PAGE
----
Gains

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“So… how is she really doing?” a friend asked me recently. “Great! She is doing so, so well!” I replied, earnestly. My friend let out her long-held breath and said “That is so good to hear, Steph. So the feeding and the swallowing and the hearing and the immobility and her eyes and the lingering terror that lasts for days when she refuses to eat… those are all resolving?”

Wellllll…no.¬†Nothing has really changed, but also, everything has changed.

When your child is a child in a file it’s easy to see them as a series of goals, especially when both parents are first-born and type A. When your child is a child in your arms, when they make the transition from “former orphan” to “beloved daughter” before your eyes, goals become cuddles, plans become kisses and the rabid goal-focused “plan” slowly crumbles, and that is okay. Those first weeks were a blur of appointments with hard to hear information that left my mind reeling because I soon understood that our goalpost needed to change, dramatically and fast.

She may not be able to hear, but her smile has changed from tentative and unsure to taking over her entire face, eyes scrunched and hands clasped in joy over the most simple of joys.

She may not be able to crawl, but who needs to crawl when you so adorably throw your hands up for a sibling to carry you with them wherever they go?

She still cannot swallow, but she has begun to trust us enough to attempt food on a spoon, a task that previously sent her into a meltdown in sheer terror.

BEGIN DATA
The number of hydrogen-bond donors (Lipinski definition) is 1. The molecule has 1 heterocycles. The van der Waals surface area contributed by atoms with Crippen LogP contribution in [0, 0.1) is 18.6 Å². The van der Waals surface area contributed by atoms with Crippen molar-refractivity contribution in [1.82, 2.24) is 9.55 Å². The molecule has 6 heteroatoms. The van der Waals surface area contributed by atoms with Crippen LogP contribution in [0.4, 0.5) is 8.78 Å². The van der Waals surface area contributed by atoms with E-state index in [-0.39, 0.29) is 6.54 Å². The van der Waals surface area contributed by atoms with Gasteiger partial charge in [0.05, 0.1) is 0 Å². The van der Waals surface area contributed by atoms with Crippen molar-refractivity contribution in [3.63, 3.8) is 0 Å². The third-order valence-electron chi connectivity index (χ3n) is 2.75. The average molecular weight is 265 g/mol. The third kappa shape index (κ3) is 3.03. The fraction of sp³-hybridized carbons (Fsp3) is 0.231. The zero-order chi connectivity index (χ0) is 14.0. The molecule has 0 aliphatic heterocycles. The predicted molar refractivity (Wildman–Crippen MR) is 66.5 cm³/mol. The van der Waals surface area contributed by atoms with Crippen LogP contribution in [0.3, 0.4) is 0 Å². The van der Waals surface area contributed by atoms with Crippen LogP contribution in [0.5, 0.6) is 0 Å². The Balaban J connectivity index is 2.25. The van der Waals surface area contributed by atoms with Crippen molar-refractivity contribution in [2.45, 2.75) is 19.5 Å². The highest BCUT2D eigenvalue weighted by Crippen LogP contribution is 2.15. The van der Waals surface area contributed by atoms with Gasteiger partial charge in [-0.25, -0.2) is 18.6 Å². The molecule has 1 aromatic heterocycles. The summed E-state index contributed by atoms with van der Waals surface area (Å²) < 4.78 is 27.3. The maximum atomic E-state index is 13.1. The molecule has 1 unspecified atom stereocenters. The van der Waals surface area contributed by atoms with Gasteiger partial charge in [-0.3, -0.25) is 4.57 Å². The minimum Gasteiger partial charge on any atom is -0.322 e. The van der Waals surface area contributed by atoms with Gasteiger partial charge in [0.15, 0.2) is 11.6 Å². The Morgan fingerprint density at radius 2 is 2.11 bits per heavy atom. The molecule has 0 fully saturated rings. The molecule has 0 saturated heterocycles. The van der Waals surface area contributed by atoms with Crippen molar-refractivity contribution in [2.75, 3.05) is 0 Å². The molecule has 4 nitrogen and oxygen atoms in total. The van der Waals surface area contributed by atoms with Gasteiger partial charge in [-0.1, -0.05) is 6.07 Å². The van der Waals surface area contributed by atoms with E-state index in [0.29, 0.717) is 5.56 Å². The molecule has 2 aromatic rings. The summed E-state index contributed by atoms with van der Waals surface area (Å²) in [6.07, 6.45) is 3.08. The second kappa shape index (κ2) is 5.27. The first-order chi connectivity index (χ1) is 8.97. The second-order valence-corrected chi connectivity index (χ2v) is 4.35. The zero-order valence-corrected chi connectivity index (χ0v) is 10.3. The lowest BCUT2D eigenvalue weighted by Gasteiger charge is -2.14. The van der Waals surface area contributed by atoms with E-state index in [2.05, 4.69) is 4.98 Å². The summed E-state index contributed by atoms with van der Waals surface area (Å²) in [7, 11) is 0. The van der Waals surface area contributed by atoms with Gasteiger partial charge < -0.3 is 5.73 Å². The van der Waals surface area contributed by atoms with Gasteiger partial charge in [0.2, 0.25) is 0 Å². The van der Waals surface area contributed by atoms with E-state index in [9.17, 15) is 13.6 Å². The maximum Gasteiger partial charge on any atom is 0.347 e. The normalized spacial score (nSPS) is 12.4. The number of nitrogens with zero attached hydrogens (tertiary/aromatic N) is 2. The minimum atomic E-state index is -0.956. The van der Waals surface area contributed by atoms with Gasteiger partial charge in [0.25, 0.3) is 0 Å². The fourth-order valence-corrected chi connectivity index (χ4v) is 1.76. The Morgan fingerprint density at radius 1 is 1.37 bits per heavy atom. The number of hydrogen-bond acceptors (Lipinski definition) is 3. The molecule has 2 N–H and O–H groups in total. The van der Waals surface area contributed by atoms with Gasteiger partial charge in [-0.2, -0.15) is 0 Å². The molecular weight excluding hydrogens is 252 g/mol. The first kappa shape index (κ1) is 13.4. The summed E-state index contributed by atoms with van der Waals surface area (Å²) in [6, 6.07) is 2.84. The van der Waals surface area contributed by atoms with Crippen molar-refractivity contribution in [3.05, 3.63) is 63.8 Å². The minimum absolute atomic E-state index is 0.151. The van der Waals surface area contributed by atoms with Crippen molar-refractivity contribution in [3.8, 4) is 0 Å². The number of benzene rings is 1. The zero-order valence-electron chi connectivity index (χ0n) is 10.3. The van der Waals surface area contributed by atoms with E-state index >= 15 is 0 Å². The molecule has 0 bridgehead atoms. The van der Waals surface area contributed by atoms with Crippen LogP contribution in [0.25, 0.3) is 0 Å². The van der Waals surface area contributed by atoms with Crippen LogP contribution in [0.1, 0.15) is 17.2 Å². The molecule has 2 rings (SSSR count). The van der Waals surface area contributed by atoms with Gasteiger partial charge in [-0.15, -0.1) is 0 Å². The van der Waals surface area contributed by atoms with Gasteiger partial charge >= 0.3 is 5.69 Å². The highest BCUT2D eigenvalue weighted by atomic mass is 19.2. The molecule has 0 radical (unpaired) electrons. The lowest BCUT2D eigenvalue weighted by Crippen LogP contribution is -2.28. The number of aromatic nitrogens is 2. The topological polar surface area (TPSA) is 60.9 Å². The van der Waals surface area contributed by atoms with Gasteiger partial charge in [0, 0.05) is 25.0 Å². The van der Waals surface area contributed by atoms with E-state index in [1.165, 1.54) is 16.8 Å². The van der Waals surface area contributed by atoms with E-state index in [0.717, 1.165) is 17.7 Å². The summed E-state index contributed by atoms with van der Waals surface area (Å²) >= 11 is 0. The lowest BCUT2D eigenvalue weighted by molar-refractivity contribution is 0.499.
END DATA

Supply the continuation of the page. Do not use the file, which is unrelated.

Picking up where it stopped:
We are unsure about her eyesight, but still she knows when we are close and her face melts into a smile because being close to us is her favorite.

Medical appointments still yield days of refusing to eat and crying in fear, but every time she lets us a little closer, trusting our intentions, swaying in our arms as we pace the floor with her in her moment of need.

She is nonverbal, cannot swallow, cannot crawl, probably cannot hear, possibly cannot see well, with a surgically repaired heart and extreme post institutional trauma but when I look at her beautiful face, all I see is wins.

The day we walked out of that orphanage felt like the starting line, and in many ways it was, but lately I am spending more time accepting that in many ways, too, it was the end. Rosie’s biggest need was never for therapy or hearing aids or a feeding clinic. Her biggest need always was for a family, for safety, for arms to meet hers when she reaches out to us, for a mommy to hold her when she is afraid, for a daddy to lovingly feed her one drop at a time when she is hungry but terrified to eat. I don’t know what the future holds for her but I spend exactly zero minutes of life worrying about that because I know that when God authored this story, He always knew that when His precious daughter needed an earthly family we would be here and we would be enough. I see in her face every day, her smiles and her relaxed body, her curiosity and her silliness that we don’t need to worry about whether we are succeeding. The best thing we ever did for our daughter was accept and understand that her biggest need was a family who loved her exactly how she arrived in our arms, not conditionally with a dream of future success.

We were never meant to undo what has been done. We were just meant to love her. We were never meant to change her, but she has changed us all. I think often that this was the biggest plot twist that I never expected… we set out to change the life of a child and show her love like she had never experienced, but maybe she was always meant to change ours and show us what love really looks like.

She is doing great. Really.

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